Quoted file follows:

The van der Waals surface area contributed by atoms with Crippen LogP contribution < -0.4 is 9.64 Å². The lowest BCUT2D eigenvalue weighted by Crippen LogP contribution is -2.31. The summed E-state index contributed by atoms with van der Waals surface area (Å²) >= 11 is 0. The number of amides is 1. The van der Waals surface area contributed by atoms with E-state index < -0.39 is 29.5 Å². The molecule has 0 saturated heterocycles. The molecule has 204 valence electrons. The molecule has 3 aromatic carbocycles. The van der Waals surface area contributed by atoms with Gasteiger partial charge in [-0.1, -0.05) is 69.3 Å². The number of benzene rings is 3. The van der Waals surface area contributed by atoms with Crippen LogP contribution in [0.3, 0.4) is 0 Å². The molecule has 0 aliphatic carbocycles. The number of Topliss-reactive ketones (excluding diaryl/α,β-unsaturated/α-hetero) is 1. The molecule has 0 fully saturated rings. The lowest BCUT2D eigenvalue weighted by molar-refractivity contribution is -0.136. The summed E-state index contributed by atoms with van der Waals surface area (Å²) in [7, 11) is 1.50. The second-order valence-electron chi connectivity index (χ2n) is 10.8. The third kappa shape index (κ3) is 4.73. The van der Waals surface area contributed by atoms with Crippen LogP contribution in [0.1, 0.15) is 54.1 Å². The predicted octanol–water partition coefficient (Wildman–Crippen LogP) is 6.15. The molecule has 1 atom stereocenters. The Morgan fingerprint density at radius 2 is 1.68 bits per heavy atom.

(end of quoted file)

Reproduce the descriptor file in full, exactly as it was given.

The van der Waals surface area contributed by atoms with Crippen LogP contribution < -0.4 is 9.64 Å². The lowest BCUT2D eigenvalue weighted by Crippen LogP contribution is -2.31. The summed E-state index contributed by atoms with van der Waals surface area (Å²) >= 11 is 0. The number of amides is 1. The van der Waals surface area contributed by atoms with E-state index < -0.39 is 29.5 Å². The molecule has 0 saturated heterocycles. The molecule has 204 valence electrons. The molecule has 3 aromatic carbocycles. The van der Waals surface area contributed by atoms with Gasteiger partial charge in [-0.1, -0.05) is 69.3 Å². The number of benzene rings is 3. The van der Waals surface area contributed by atoms with Crippen LogP contribution in [0.3, 0.4) is 0 Å². The molecule has 0 aliphatic carbocycles. The number of Topliss-reactive ketones (excluding diaryl/α,β-unsaturated/α-hetero) is 1. The molecule has 0 fully saturated rings. The lowest BCUT2D eigenvalue weighted by molar-refractivity contribution is -0.136. The summed E-state index contributed by atoms with van der Waals surface area (Å²) in [7, 11) is 1.50. The second-order valence-electron chi connectivity index (χ2n) is 10.8. The third kappa shape index (κ3) is 4.73. The van der Waals surface area contributed by atoms with Crippen LogP contribution in [0.1, 0.15) is 54.1 Å². The predicted octanol–water partition coefficient (Wildman–Crippen LogP) is 6.15. The molecule has 1 atom stereocenters. The Morgan fingerprint density at radius 2 is 1.68 bits per heavy atom.